Paradoxically, there is a little bit of racism in the view that it was the whites in the Western world that delivered the blacks in South Africa, and not the black South Africans themselves.

There is another big difference between the two situations. Hardened by centuries of persecution in the Christian world, Jewish Israelis can react to outside pressure differently than expected. Outside pressure can turn out to be counterproductive. It may re-confirm the old Jewish belief that Jews are persecuted not for what they do, but for who they are. That is one of Netanyahu’s main selling points.

Years ago, an army entertainment group sang and danced to the joyful tune of a song that started with the words: “The whole world is against us /But we don’t give a damn…”

This also concerns the BDS campaign. 18 years ago, my friends and I were the first to declare a boycott on the products of the settlements. We wanted to drive a wedge between Israelis and settlers. Therefore we did not declare a boycott of Israel proper, which would drive ordinary Israelis into the arms of the settlers. Only direct support of the settlements should be rejected.

That is still my opinion. But everyone abroad should make up his/her own mind. Always remembering that the main objective is to influence public opinion in Israel proper.

THE “INSIDE – OUTSIDE” debate may sound purely theoretical, but it is not. It has very practical implications.

The Israeli peace camp is in a state of despair. The size and power of the right wing is growing. Almost daily, obnoxious new laws are proposed and enacted, some of them with an unmistakable fascist flavor. The Prime Minister, Binyamin Netanyahu, has surrounded himself with a bunch of male and female rowdies mainly from his Likud party, compared to whom he is a liberal. The main opposition party, the “Zionist Camp” (alias Labor), could be called Likud B.

Apart from some dozens of fringe groups who brave this wave and do admirable work, each in its chosen niche, the peace camp is paralyzed by its own despair.  Its slogan could well be “Nothing can be done anymore. No point doing anything”.

(Jewish-Arab cooperation in the common fight inside Israel – now sadly lacking – is also essential.)

In this climate, the idea that only outside pressure can save Israel from itself is comforting. Somebody out there will do the job for us. So let’s enjoy the pleasures of democracy while it lasts.

I know that nothing is further from the thoughts of Schocken, Liel and all the others, who fight the daily fight. But I am afraid that this may be the consequence of their views.

SO who is right: those who believe that only the fight inside Israel can save us, or those who put their trust entirely in outside pressure?

My answer is: neither.

Or, rather, both.

Those who fight inside need all the outside help they can get. All the moral people in all the countries of the world should see it as their duty to help those groups and persons inside Israel who continue to fight for democracy, justice and equality.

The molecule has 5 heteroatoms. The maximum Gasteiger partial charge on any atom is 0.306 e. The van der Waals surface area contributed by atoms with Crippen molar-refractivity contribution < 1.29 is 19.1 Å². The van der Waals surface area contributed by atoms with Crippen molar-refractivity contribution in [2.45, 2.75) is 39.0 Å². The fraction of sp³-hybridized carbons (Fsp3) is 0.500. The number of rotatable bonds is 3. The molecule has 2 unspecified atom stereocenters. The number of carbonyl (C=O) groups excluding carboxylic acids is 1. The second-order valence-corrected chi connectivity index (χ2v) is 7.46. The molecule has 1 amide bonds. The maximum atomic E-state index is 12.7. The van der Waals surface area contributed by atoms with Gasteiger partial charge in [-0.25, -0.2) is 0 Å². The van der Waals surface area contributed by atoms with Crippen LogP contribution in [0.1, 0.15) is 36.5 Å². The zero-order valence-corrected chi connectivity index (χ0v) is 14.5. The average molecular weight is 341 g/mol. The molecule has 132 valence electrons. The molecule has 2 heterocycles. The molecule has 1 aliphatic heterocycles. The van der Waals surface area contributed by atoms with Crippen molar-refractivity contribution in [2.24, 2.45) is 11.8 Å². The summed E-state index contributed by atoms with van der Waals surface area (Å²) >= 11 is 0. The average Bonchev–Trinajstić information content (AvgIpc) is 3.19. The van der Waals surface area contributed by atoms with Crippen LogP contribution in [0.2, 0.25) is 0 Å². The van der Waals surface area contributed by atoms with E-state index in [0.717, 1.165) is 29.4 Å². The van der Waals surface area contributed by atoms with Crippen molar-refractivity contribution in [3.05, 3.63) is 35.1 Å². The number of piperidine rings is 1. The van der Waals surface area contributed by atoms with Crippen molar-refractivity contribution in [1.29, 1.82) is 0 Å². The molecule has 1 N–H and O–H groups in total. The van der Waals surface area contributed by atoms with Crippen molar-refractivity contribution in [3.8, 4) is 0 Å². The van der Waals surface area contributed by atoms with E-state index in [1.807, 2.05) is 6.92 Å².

If Israel is dear to them, they should come to the aid of these brave groups, morally, politically and materially.

But for outside pressure to be effective, they must be able to connect with the fight inside, publicize it and gain support for it. They can give new hope to those who are despairing. Nothing is more vital.

The government realizes this. Therefore it is enacting all kinds of laws to cut Israeli peace groups off from foreign help.

So let the good fight go on – inside, outside, everywhere.

tags: Israel/Palestine   
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2 Responses to Uri Avnery on the Current Reality of the Israeli Peace Movement

  1. Benjamin Ben-Baruch January 29, 2016 at 2:39 pm

    Avnery is absolutely correct … BUT ethnocentric. Change will come from within and help from outside could make a big difference in how long these changes take. But Avnery talks as if the “insiders” are Jewish Israelis. The insiders MUST include the Palestinians in the territories and within the “Green Line”. Jewish Israelis are not being persecuted or oppressed — unless they are progressive and for democracy and human rights. The Palestinians are being persecuted and oppressed. The struggle against the Occupation is their struggle. And those of us from the outside are in solidarity with them.

    Uri Avnery is not usually so ethnocentric, but he stumbled this time.

  2. Hazel Kahan January 30, 2016 at 4:50 pm

    Avery’s depiction of the “Inside” left me feeling it was a ghetto, walled-in, surviving only if “Outside” hands reached in to save the occupants. Perhaps, in his description of the Jewish Israeli remnant of the left wing movement (which sadly does not move much any more) he unwittingly captured the claustrophobia of the Palestinian Israeli people.